Some parts of today’s first reading are difficult to accept if we interpret them literally, such as the pronouncement that the pain of childbirth and the struggle to produce the food needed for survival are the result of having transgressed God’s command. A symbolic interpretation of these statements makes much more sense: the harshness of life is the result of not following the divine guidance. Besides this general understanding of the first reading, two aspects in the text caught my attention:
- Adam blamed Eve for having given him the “forbidden fruit” and Eve blames the snake for having tricked her into eating the fruit. As Adam and Eve stand for the whole of humanity and the human experience, the reading tells us that not taking responsibility but allocating blame to others, when something goes wrong, is very human. When I look at my own life, this is definitely true. A humorous example came to my mind. Some days ago, I was getting a soup at the campus cafeteria and spilled some of it. When asked by a colleague what happened, I defended myself saying, “someone pushed me,” which was not the case. I was simply careless and did not want to admit it. This is a trivial example, but all of us know serious incidents when deflecting blame triggered arguments among us, caused social problems, and was responsible even for political disagreements. The reading encourages us to take responsibility for our actions, to admit if we are at fault, to apologize, and to mend what is broken.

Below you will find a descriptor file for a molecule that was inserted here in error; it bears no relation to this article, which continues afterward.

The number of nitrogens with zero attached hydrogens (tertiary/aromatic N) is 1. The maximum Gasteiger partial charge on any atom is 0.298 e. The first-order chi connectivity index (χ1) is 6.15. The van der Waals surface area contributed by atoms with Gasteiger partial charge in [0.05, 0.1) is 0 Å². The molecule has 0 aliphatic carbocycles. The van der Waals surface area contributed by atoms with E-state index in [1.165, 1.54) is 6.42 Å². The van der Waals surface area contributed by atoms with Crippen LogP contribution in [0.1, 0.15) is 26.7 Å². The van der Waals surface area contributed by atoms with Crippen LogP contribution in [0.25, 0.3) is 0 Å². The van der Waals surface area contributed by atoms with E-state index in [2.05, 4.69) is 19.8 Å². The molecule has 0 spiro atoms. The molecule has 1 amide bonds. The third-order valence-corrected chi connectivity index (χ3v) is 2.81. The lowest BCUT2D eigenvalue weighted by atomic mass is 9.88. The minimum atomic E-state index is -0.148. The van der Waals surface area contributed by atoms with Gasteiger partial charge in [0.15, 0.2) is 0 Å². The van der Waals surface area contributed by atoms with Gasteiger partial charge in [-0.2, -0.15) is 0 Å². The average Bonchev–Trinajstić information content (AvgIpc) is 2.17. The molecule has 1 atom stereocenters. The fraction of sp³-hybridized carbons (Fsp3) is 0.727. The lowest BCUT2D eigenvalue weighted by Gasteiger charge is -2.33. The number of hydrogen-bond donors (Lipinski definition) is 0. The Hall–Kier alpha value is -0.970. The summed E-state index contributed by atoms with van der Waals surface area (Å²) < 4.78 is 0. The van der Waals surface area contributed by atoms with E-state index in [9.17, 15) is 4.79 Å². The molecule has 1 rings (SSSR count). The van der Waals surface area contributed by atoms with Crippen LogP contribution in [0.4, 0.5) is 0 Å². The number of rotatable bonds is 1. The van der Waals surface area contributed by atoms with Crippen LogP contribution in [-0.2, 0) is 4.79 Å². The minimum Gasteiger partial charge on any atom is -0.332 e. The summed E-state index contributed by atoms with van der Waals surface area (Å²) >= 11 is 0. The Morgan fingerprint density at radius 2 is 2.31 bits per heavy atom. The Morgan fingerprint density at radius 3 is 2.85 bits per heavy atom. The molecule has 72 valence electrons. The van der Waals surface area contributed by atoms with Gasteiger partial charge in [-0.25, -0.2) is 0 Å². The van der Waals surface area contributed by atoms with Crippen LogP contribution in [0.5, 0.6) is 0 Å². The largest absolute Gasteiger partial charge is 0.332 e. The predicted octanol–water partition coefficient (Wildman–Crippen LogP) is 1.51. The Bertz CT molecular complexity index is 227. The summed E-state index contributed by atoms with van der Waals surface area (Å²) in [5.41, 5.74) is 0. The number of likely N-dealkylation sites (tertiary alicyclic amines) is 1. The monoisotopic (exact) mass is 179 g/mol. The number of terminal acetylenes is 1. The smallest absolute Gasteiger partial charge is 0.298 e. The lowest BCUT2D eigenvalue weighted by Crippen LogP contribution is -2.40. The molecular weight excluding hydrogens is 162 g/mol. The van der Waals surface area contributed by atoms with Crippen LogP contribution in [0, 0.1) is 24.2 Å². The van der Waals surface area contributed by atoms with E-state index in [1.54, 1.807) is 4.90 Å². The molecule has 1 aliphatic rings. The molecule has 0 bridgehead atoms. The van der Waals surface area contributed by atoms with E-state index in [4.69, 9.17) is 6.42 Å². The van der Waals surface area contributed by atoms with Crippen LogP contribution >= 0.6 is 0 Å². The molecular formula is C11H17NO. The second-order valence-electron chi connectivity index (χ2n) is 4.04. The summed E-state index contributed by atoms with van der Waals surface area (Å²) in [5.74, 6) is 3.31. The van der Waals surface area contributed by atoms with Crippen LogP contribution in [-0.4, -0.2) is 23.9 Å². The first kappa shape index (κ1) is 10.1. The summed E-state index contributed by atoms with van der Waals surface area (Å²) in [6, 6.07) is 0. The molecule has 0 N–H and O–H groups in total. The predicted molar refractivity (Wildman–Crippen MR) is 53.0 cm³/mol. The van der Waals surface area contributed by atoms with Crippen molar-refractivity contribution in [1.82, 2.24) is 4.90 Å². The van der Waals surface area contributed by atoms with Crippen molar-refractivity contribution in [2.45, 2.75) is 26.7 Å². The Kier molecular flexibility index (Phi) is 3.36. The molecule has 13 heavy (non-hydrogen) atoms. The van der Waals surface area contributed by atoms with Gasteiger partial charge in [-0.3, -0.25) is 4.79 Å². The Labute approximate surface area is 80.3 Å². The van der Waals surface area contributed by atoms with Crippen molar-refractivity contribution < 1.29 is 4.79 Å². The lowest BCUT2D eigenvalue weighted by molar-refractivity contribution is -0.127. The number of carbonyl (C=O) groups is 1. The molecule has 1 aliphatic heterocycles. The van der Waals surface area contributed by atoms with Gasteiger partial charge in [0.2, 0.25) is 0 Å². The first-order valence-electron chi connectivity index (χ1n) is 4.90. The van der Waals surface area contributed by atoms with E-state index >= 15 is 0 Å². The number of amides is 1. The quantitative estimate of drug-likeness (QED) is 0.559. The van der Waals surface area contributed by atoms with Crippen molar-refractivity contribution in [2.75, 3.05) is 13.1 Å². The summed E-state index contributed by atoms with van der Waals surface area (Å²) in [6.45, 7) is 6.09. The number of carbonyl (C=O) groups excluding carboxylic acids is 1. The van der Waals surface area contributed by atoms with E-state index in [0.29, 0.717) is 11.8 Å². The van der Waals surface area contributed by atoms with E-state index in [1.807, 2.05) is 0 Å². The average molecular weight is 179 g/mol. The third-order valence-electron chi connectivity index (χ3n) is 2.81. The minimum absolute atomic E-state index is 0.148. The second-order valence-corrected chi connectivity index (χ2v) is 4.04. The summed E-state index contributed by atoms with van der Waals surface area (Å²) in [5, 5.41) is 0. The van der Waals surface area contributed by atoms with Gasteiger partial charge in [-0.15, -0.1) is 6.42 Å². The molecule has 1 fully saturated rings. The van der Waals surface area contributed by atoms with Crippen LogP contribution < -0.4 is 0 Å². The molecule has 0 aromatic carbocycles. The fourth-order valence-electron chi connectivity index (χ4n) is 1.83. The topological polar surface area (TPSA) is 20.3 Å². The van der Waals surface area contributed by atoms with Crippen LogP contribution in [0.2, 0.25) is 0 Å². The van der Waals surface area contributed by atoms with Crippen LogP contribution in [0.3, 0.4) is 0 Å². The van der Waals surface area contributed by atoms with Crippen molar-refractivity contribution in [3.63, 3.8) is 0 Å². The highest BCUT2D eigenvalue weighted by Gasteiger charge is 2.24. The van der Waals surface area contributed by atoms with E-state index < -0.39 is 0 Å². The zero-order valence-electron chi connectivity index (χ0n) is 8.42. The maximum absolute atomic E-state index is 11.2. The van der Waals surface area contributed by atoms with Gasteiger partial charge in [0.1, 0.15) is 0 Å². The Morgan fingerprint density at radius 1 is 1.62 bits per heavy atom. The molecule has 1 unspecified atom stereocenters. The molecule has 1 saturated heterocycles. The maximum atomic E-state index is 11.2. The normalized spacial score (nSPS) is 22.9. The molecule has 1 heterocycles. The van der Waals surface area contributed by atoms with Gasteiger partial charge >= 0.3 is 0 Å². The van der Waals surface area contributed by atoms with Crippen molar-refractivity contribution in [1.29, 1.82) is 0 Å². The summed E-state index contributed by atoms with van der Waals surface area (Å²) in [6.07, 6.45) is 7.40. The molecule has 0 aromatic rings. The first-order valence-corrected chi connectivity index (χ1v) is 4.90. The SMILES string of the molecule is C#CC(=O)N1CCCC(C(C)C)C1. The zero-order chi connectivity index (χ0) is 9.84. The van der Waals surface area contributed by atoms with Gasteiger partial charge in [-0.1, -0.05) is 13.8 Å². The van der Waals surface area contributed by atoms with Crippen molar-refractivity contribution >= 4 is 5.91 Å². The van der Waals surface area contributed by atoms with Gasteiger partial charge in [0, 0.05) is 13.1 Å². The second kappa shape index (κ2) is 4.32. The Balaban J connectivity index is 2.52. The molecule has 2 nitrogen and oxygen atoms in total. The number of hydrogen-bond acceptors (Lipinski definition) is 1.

- The reading also describes the difficulty of making a living: “Cursed be the ground because of you! Thorns and thistles shall it bring forth to you, as you eat of the plants of the field. By the sweat of your face shall you get bread to eat.” In other words, because of our shortcomings and sinfulness, life is not easy and we struggle to make ends meet. The hard labor to produce nourishment is contrasted with the ease through which Christ in today’s Gospel satisfies a large crowd with just a few loaves of bread. And he takes the bread from someone within the crowd, who is willing to share it! In other words, the Gospel encourages us to share the little we have. And, when we share our resources there will be more than enough for everyone: “They picked up the fragments left over–seven baskets.”
The readings of today motivate us (1) to take responsibility for our action, which is the starting point for mending the consequences of our negative action, and (2) to share our resources so that all of us will have more than enough. The readings lay out some principles for a society governed by honesty, collaboration, and mutual support. These principles provide the framework for attempts aiming to solve many of the problems faced by our society and the global community: poverty, inequality, ill health, to mention just a few. This now ties back into what I mentioned in the beginning: the harshness of life is the result of not following God’s command but life becomes easy, satisfying, and fulfilling for all of us when we follow Christ’s example.